Xander Bogaerts is arguably the Boston Red Sox’s top prospect, but he no longer should be playing shortstop.
Bogaerts was promoted to Double-A Portland on Thursday after posting great numbers with Single-A Salem earlier in the year, according to Brian MacPherson of The Providence Journal. In 104 games and just under 400 at-bats with Salem, he hit .302/.378/.505 with 15 home runs, 45 extra-base hits, 59 runs and 64 RBI. Those numbers speak for themselves.
“At this point, about a month left in the season, we felt it was the right time to push him up, coming off a streak of a really good performance over the last week or 10 days,” said Red Sox farm director Ben Crockett. “He’s certainly shown that he outperformed the level. Based on the way he’s carrying himself and his mental readiness for that step, we felt like now was the time.
Bogaerts didn’t waste any time getting acquainted with the Double-A competition as he launched a home run in the sixth inning of a 5-3 Portland victory on Thursday.
As we can see with his offensive statistics, his hitting isn’t the issue. It’s where he’s going to eventually play.
The Boston Red Sox are currently using Mike Aviles as their primary shortstop and Pedro Ciriaco there on occasion. In Triple-A Pawtucket, Boston has Jose Iglesias who is a tremendous fielder and a poor hitter. Based off of speculation, Iglesias looks to be the future shortstop as long as he doesn’t make a fool of himself at the plate—Iglesias hit .235 in the minors last year and is hitting .256 this year.
With Bogaerts progressing so quickly—he’s just 19 years old—it’s time for Boston GM Ben Cherington and his staff to decide on what to do with him. Where is he going to play?
Where should Xander Bogaerts play?
Bogaerts is much better than Iglesias offensively and probably slightly worse defensively. Overall, Bogaerts is the better shortstop. The issue is that Iglesias is probably going to get the call next season and cement himself at shortstop for the near future. While he’s playing Boston, Bogaerts will most likely start next season with Portland.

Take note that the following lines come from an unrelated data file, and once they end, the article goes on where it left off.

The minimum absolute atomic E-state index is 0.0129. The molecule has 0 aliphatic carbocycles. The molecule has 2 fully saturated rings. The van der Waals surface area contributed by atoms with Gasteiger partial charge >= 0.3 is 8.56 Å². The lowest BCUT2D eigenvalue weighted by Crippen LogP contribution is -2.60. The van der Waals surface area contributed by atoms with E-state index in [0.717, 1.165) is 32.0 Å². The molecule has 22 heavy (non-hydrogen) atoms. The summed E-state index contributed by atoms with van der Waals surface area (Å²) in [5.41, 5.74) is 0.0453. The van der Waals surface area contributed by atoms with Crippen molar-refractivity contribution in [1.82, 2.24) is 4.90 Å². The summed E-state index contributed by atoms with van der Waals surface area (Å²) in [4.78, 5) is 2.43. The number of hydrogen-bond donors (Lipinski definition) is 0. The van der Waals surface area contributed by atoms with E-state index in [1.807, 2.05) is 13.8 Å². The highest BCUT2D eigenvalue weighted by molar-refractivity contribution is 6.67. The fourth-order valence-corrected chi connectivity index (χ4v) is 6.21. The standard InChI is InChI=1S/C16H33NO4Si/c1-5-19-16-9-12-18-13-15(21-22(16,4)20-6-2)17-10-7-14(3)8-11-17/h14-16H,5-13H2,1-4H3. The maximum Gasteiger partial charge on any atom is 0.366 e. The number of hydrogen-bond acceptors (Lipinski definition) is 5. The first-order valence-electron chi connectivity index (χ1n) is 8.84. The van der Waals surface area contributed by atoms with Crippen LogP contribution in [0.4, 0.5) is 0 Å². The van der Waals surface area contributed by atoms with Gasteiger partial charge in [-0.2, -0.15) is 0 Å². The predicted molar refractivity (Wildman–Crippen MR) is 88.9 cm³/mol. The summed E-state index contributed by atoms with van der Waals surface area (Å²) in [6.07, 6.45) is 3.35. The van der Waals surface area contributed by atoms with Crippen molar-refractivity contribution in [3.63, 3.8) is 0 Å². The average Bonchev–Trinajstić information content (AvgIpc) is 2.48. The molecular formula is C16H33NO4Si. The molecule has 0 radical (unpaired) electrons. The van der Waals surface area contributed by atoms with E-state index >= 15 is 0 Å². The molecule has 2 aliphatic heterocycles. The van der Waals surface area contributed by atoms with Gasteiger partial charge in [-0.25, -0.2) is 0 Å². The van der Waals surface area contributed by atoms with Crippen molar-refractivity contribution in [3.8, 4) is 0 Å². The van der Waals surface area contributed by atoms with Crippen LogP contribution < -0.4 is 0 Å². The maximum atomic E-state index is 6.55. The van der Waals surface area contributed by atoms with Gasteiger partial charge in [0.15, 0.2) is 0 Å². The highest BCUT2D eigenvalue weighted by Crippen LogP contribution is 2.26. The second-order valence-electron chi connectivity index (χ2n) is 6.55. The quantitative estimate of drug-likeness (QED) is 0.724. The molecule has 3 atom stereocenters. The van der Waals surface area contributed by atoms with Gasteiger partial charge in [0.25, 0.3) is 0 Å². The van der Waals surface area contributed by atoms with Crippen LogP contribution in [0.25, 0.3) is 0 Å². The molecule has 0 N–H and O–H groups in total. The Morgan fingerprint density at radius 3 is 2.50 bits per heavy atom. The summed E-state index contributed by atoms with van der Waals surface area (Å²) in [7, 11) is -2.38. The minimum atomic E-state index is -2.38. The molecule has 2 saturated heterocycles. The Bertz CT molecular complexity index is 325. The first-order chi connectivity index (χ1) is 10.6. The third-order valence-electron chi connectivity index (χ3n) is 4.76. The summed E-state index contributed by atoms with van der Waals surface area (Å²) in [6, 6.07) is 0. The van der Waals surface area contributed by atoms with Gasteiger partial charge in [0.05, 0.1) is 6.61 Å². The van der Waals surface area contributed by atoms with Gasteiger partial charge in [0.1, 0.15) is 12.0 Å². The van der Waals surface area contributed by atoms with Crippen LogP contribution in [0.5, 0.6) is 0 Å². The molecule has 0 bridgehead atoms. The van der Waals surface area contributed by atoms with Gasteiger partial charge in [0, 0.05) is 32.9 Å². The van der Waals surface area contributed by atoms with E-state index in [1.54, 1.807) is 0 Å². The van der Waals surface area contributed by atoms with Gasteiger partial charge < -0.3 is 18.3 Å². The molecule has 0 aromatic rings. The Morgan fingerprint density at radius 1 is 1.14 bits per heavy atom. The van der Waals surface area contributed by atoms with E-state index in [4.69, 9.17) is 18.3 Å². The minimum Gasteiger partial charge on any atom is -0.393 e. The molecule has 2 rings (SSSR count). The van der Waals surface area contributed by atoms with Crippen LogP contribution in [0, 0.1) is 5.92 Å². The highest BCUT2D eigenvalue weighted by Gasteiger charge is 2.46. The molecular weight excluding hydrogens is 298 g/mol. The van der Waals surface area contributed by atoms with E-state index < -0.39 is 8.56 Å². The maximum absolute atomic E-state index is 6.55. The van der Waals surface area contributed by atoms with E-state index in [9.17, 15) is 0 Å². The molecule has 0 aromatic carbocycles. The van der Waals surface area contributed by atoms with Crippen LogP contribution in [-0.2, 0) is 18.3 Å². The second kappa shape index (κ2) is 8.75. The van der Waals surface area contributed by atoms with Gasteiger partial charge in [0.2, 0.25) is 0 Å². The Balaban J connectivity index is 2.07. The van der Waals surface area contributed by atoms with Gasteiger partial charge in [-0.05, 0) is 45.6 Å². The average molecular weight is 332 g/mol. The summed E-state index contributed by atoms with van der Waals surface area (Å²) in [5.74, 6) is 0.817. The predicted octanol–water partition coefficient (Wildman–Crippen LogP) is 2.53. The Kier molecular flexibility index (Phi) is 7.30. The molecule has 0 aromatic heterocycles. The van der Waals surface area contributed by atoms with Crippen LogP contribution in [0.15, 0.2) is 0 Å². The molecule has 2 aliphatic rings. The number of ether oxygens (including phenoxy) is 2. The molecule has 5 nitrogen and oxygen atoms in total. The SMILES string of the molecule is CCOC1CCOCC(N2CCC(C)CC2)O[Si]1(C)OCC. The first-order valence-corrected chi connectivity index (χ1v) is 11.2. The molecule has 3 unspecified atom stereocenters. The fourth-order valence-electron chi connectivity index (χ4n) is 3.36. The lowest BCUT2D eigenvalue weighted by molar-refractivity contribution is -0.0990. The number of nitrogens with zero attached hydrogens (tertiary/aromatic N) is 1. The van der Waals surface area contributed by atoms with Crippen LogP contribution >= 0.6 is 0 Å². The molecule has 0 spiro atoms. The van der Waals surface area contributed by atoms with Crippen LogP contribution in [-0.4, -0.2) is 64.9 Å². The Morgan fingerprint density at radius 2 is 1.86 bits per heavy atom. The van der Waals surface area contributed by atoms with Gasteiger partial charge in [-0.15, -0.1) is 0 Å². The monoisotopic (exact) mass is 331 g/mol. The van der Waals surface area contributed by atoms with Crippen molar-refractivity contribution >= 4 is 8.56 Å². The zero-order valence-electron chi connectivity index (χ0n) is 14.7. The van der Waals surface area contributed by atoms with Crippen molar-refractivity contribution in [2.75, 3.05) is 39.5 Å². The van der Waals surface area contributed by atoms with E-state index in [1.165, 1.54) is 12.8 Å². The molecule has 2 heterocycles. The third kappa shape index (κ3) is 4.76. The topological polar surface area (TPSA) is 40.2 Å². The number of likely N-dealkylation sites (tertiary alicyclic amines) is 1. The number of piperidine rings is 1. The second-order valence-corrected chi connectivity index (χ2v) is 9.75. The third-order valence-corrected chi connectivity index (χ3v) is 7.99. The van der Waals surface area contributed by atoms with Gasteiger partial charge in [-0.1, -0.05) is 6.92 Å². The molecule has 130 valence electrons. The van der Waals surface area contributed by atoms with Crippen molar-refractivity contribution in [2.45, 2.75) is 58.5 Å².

It doesn’t make a lot of sense for Bogaerts to continue playing shortstop if he’s not going to be playing there in the majors. Now maybe Boston strays away from the Iglesias plan and makes due with other players until Bogaerts is ready, but that’s a stretch.
Instead, Boston should convert Bogaerts into a corner outfielder, and they should do it now.
As noted in Bogaerts’ scouting report on SoxProspects.com, he’s likely to transition into either a third baseman or a left fielder in the future.
Bogaerts clearly won’t be playing third base since the Red Sox have Will Middlebrooks there and Carl Crawford will be in left field for the next five years, but what about right field?
The Red Sox don’t have a right fielder for the future. Boston has Cody Ross this year and could possibly re-sign him for the next season or two which would be enough time for Bogaerts to come up. A call-up in 2014 isn’t out of the question for Bogaerts.
There is the thought of moving him to center field since Jacoby Ellsbury’s contract is set to expire after next season, but Bogaerts doesn’t have the best speed and Jackie Bradley is much more fit for that spot—who’s also in Double-A Portland.
Right field is the one spot where Bogaerts fits in, and there’s no better time than now to start converting him.